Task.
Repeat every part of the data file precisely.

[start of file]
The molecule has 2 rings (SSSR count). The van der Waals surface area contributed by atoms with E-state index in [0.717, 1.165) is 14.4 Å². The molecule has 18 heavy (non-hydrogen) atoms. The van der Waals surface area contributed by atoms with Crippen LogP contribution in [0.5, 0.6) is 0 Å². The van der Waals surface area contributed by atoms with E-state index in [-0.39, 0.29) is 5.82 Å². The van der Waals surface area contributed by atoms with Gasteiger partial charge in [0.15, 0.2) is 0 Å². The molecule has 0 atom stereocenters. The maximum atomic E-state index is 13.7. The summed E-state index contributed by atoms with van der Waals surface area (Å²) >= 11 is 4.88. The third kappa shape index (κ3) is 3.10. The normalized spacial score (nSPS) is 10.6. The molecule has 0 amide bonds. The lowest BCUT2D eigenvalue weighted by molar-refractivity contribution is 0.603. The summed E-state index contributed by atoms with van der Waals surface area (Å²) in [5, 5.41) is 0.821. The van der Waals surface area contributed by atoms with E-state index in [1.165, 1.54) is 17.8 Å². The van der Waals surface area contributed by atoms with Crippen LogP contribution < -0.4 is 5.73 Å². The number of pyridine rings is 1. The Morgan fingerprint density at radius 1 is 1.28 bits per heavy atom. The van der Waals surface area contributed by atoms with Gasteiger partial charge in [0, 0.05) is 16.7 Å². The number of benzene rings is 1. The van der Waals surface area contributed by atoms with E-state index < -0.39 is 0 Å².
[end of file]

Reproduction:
The molecule has 2 rings (SSSR count). The van der Waals surface area contributed by atoms with E-state index in [0.717, 1.165) is 14.4 Å². The molecule has 18 heavy (non-hydrogen) atoms. The van der Waals surface area contributed by atoms with Crippen LogP contribution in [0.5, 0.6) is 0 Å². The van der Waals surface area contributed by atoms with E-state index in [-0.39, 0.29) is 5.82 Å². The van der Waals surface area contributed by atoms with Gasteiger partial charge in [0.15, 0.2) is 0 Å². The molecule has 0 atom stereocenters. The maximum atomic E-state index is 13.7. The summed E-state index contributed by atoms with van der Waals surface area (Å²) >= 11 is 4.88. The third kappa shape index (κ3) is 3.10. The normalized spacial score (nSPS) is 10.6. The molecule has 0 amide bonds. The lowest BCUT2D eigenvalue weighted by molar-refractivity contribution is 0.603. The summed E-state index contributed by atoms with van der Waals surface area (Å²) in [5, 5.41) is 0.821. The van der Waals surface area contributed by atoms with E-state index in [1.165, 1.54) is 17.8 Å². The van der Waals surface area contributed by atoms with Crippen LogP contribution < -0.4 is 5.73 Å². The number of pyridine rings is 1. The Morgan fingerprint density at radius 1 is 1.28 bits per heavy atom. The van der Waals surface area contributed by atoms with Gasteiger partial charge in [0, 0.05) is 16.7 Å². The number of benzene rings is 1. The van der Waals surface area contributed by atoms with E-state index < -0.39 is 0 Å².